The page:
When Poems of Resilience Get Twisted for Terrorism

The New Zealand shooter quoted Dylan Thomas and Rudyard Kipling in his manifesto, hijacking the language of bravery in familiar ways.

People leave the Islamic Cultural Center of New York under increased police security following the shooting in New Zealand.
People leave the Islamic Cultural Center of New York under increased police security following the shooting in New Zealand. (AP Photo/Mark Lennihan)

One of the U.K.’s propaganda films in World War II remixed portions of Leni Riefenstahl’s Triumph of the Will by overdubbing various Nazi leaders’ speeches at the 1934 Reich Party Congress at Nuremberg into English. In this version, Adolf Hitler and his lieutenants confessed to being pitiful and weak. “I grew into a discontented and neurotic child,” the führer said to rallying masses. “My lungs were bad. My mother spoilt me and secured my exemption from military service. Consider my triumphant path to power.”

The author of the words spoken in the satire was Dylan Thomas, the Welsh poet who had a record of jeering at the fascists seeking power in Europe. In a particularly sick perversion of authorial intent, Thomas’s most famous poem, 1951’s “Do Not Go Gentle Into That Good Night,” opens the 74-page manifesto written by one of the alleged murderers of 49 people at two New Zealand mosques on Friday.

The shooter’s document goes on to invoke fascist and white-separatist ideology as the rationale for the murder spree. Certain passages of meme-driven sarcasm appear aimed at amping up political divides and creating confusion. But quoting Thomas’s poetry is not like trollingly praising a black right-wing pundit or a popular and putatively apolitical video-gamer, as the shooter did. The manifesto advocates direct terroristic action by like-minded racists, and Thomas’s refrain “Rage, rage against the dying of the light”—believed to have been written initially about the poet’s ailing father—may just have been straightforwardly repurposed to fit that violent goal.

Two other poems are fully quoted in the manifesto. One is a doctored version of Rudyard Kipling’s “The Beginnings” that replaces the original’s refrain “When the English began to hate” with “When the Saxon began to hate.” The rest of the poem, originally written about the anti-German sentiment that took root in the U.K. during World War I, is untouched. In the context of the manifesto, the verses might as well be about online radicalization: “It was not preached to the crowd. / It was not taught by the state. / No man spoke it aloud / When the Saxon began to hate.”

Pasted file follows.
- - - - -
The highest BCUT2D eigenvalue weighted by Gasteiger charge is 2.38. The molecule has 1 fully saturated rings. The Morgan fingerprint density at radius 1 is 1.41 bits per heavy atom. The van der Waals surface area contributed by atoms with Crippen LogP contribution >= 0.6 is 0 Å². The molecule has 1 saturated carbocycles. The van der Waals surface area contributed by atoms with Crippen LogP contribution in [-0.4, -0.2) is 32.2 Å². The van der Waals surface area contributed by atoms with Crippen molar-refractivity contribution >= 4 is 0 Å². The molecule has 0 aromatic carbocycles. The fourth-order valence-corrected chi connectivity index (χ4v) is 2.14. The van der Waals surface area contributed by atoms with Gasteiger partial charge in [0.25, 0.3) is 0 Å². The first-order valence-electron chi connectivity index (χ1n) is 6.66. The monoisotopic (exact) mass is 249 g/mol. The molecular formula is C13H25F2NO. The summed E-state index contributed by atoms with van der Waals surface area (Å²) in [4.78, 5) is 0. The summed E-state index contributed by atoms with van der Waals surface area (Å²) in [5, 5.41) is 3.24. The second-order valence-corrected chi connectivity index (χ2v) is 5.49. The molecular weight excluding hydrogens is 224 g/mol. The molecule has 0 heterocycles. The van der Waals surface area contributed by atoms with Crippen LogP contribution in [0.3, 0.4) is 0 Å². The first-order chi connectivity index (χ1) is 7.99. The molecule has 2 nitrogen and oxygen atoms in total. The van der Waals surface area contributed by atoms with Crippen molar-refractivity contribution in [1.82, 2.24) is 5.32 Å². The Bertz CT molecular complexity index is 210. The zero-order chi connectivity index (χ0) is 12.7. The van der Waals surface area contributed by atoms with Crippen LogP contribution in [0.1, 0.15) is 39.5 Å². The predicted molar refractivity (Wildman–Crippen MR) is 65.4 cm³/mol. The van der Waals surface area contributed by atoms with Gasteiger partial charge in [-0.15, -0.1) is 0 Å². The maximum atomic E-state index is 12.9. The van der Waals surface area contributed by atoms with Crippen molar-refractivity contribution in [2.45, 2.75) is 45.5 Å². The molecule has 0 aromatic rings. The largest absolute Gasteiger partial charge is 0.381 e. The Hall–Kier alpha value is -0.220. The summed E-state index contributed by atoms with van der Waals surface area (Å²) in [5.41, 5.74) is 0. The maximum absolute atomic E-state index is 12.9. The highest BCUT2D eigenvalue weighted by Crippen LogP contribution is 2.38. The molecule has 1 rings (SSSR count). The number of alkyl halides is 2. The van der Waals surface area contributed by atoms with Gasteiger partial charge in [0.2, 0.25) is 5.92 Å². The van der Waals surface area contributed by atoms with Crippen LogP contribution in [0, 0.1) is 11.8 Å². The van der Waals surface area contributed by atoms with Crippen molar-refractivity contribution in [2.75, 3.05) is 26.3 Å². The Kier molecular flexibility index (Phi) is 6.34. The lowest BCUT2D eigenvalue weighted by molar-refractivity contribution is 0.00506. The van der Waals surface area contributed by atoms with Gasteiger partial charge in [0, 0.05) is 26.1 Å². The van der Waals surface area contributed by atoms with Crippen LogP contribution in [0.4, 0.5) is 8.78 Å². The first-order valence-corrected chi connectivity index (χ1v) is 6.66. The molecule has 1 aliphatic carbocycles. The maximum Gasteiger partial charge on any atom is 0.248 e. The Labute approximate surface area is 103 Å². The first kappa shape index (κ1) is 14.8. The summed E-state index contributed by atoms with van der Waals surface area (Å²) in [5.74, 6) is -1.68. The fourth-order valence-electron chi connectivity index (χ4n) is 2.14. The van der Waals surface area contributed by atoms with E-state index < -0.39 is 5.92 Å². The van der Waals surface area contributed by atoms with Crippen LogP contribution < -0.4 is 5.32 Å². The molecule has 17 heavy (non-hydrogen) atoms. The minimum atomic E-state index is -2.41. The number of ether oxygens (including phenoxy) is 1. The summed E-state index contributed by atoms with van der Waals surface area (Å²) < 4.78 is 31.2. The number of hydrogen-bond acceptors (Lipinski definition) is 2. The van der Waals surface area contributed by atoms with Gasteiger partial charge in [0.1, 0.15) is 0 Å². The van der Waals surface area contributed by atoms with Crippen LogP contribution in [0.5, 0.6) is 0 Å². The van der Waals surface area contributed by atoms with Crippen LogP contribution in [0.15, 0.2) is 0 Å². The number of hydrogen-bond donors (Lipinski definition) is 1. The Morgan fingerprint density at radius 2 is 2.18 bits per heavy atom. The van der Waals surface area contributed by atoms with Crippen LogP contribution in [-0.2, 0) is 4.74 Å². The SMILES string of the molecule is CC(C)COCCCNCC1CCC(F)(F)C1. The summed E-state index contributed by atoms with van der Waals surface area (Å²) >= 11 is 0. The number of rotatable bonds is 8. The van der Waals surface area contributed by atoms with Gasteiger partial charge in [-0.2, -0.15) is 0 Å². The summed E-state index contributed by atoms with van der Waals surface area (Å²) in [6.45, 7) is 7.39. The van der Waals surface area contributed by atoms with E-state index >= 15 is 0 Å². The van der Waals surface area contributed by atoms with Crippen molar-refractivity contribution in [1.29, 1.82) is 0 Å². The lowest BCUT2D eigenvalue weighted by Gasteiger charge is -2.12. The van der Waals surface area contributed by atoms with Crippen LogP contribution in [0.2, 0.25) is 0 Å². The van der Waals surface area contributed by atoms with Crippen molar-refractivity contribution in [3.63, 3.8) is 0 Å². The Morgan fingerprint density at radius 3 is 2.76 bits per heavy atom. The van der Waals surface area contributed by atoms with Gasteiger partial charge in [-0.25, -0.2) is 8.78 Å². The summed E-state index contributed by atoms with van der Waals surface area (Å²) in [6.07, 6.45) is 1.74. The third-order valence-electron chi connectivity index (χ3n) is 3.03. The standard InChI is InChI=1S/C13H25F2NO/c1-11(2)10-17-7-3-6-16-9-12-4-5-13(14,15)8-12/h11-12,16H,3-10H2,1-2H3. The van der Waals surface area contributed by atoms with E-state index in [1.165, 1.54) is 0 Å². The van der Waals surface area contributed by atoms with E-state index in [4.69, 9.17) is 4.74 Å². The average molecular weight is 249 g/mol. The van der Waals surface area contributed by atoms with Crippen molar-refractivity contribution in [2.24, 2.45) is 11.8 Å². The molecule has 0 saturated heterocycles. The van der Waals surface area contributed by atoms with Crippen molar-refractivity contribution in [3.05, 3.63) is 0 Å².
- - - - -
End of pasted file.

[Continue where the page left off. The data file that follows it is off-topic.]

The manifesto closes with “Invictus,” by the 19th-century English writer William Ernest Henley. With its avowal that “my head is bloody, but unbowed,” it’s among the most commonly cited poems ever, with famous invocations including by Nelson Mandela while he was imprisoned for resisting South African apartheid and Timothy McVeigh before his execution for killing 168 people in the Oklahoma City bombing. Henley wrote the poem in 1875 while recovering from surgery on his leg. It is a straightforward statement of resilience in the face of death, or, as Henley puts it, “the Horror of the shade”: “I thank whatever gods may be / For my unconquerable soul.”

These are not obscure poems, and the varying circumstances around their creation do not tightly align with the New Zealand terrorist’s ideology (though, it’s worth noting, Kipling’s legacy is bound up with racist imperialism). He chose them, plausibly, to undergird his broader message about taking the difficult but necessary action in the face of great odds. He could have turned anywhere in Western culture for other odes to lonely, steely bravery—among the most common story tropes there are—but it may be no coincidence that he drew specifically from the dead-white-male literary canon.

Other mass murderers have invoked different artworks to evoke the same sense of grandiose anti-heroism. James Holmes, who shot up an Aurora, Colorado, movie theater in 2012, found inspiration from the Joker of The Dark Knight. Dylann Roof, the white supremacist who massacred Charleston churchgoers in 2015, quoted two movie characters in his manifesto. One was Edward Norton’s neo-Nazi in American History X: “I see all this stuff going on, and I don’t see anyone doing anything about it. And it pisses me off.” The other was the troubled teen vigilante of the 2011 manga adaptation Himizu: “Even if my life is worth less than a speck of dirt, I want to use it for the good of society.” The killer’s actions, it was widely noted at the time, betrayed these movies’ underlying critiques of violence and hate.

The language of messianic bravery can be adopted by anyone, of course, including those of noble intent. But there’s a particularly nauseating pattern in it being repeatedly invoked by men who kill groups of defenseless people. The Dylan Thomas work actually most relevant to the New Zealand killer’s case is thus not the one quoted in the manifesto, but the Hitler mockery movie. The Übermensch rhetoric that still poisons the world, Thomas suggested back then, is but the costume of pathetic men.